Jupiter's Moons to Perform Weekend Show for Skywatchers

The shadows of Europa and Ganymede will cross Jupiter's face simultaneously while the Red Spot gets a black eye.
On Nov. 6/7, 2010, the shadows of Europa and Ganymede will cross Jupiter's face simultaneously, while the Red Spot gets a black eye. This view shows Jupiter as it will appear on Nov. 7, 2010 at 1:15 a.m. Pacific Daylight Time from California. (Image credit: StarryNight Software)

This weekend, a remarkable series of events will take place on Jupiter: The planet's four big moons will cast shadows on the gas giant planet that can be seen from Earth using a small telescope.

The planetary shadow play, which begins Saturday night (Nov. 6) and runs through early Sunday, will be primarily visible from the western coast of the United States. [Illustration: Moon shadows on Jupiter]

The four bright moons of Jupiter are known as the Galilean moons after their discoverer Galileo Galilei. As they revolve around Jupiter, they sometimes pass across the face of the planet as seen from Earth, as well as behind the planet and in its shadow.

All of these events can be observed with a small telescope. You just need to know where — and when — to look.

How to see Jupiter's moon shadows

First, a word of caution: The overnight between Saturday and Sunday is when we switch back from daylight saving time to standard time, so be careful you get the correct time for your location.

Because the complete sequence of events is only observable from the U.S. West Coast, we will use Pacific Time here to discuss the best viewing times. Observers further east will miss the later events, and should add the appropriate number of hours to the times depending on their location and time zone.

The show begins at 8:53 p.m. PDT (11:53 p.m. EDT) on Saturday (Nov. 6), when Jupiter’s largest moon Ganymede begins to cross the planet's face.

Because Ganymede has a relatively dark surface, it appears bright against the limb of Jupiter — but quickly appears to change to a dark gray against the bright central parts of Jupiter's disk. This can be seen with telescopes that have as small as a 5-inch aperture.

At 9:47 p.m. PDT, a second moon — Europa — follows Ganymede across Jupiter's face.

Because Europa’s surface is icy, it reflects a much more light than Ganymede, and closely matches Jupiter's cloud belts behind it. As a result, it vanishes in all but the largest telescopes, perfectly camouflaged.

At 10:24 p.m. PDT, yet another moon — the volcanic Io — begins to disappear behind the opposite side of Jupiter.

At 11:52 p.m. PDT, Europa's shadow starts to take a notch out of the western limb of Jupiter. This can be seen with telescopes that have as small as a 3-inch aperture. Two minutes later, Ganymede moves off the disk of Jupiter and is once again a bright spot in the sky.

The Great Red Spot gets black eye

By now, Jupiter's Great Red Spot has begun to rotate into view, right behind the shadow of Europa. The Great Red Spot now has a black eye.

This computer-generated image shows a simulation of how Jupiter will appear in telescopes at 12:15 a.m. PDT on Sunday, Nov. 7.

Note that this uses a generic image for the planet’s cloud surface — currently, the cloud belt in which the Great Red Spot rides has faded to match the neighboring bright zones. Io has emerged from behind Jupiter itself, but is still eclipsed by Jupiter’s mighty shadow and hence invisible.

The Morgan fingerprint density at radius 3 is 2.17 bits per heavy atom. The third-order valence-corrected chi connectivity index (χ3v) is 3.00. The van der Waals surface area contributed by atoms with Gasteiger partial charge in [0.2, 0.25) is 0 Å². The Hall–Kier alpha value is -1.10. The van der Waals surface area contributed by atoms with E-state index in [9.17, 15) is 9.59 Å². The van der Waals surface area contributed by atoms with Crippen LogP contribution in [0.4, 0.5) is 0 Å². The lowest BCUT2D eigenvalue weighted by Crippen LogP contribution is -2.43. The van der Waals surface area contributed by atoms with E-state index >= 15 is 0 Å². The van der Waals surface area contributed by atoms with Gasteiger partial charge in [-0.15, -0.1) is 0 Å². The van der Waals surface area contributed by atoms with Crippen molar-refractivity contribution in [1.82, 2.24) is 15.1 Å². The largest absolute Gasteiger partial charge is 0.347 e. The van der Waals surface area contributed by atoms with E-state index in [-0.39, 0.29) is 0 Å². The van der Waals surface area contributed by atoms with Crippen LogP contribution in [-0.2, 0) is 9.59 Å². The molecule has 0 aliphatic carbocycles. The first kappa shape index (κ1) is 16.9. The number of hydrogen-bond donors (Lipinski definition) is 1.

But wait, there's more — the Jupiter moon show isn't over just yet. Here's a rundown of the movements of Jupiter's moons to watch for on Sunday:

  • At 12:31 a.m. PDT, Europa leaves the disk of Jupiter.
  • At 1:12 a.m. PDT, a second shadow, that of Europa, puts the bite on the west limb of Jupiter. We now have two shadows creeping across the face of Jupiter, while the moons casting them are off to the right, a wonderfully three-dimensional effect.
  • At 1:41 a.m. PDT, Io emerges from Jupiter's shadow, ending its eclipse.
  • At 2:00 a.m. PDT, Daylight saving time officially comes to an end, and you should move your clock back to 1 a.m.
  • Now, at 1:34 a.m., Pacific Standard Time, Europa’s shadow moves off Jupiter's disk. Finally, at 3:08 a.m. PST, Ganymede’s shadow also moves off the disk.

You may be puzzled by the fact that Ganymede leads Europa across Jupiter’s disk, but Europa’s shadow precedes Ganymede’s all the way across.

That’s because Europa orbits much closer to Jupiter than Ganymede, so that the angular distance between Ganymede and its shadow is much greater than the angular distance between Europa and its shadow.

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Geoff Gaherty
Starry Night Sky Columnist

Geoff Gaherty was Space.com's Night Sky columnist and in partnership with Starry Night software and a dedicated amateur astronomer who sought to share the wonders of the night sky with the world. Based in Canada, Geoff studied mathematics and physics at McGill University and earned a Ph.D. in anthropology from the University of Toronto, all while pursuing a passion for the night sky and serving as an astronomy communicator. He credited a partial solar eclipse observed in 1946 (at age 5) and his 1957 sighting of the Comet Arend-Roland as a teenager for sparking his interest in amateur astronomy. In 2008, Geoff won the Chant Medal from the Royal Astronomical Society of Canada, an award given to a Canadian amateur astronomer in recognition of their lifetime achievements. Sadly, Geoff passed away July 7, 2016 due to complications from a kidney transplant, but his legacy continues at Starry Night.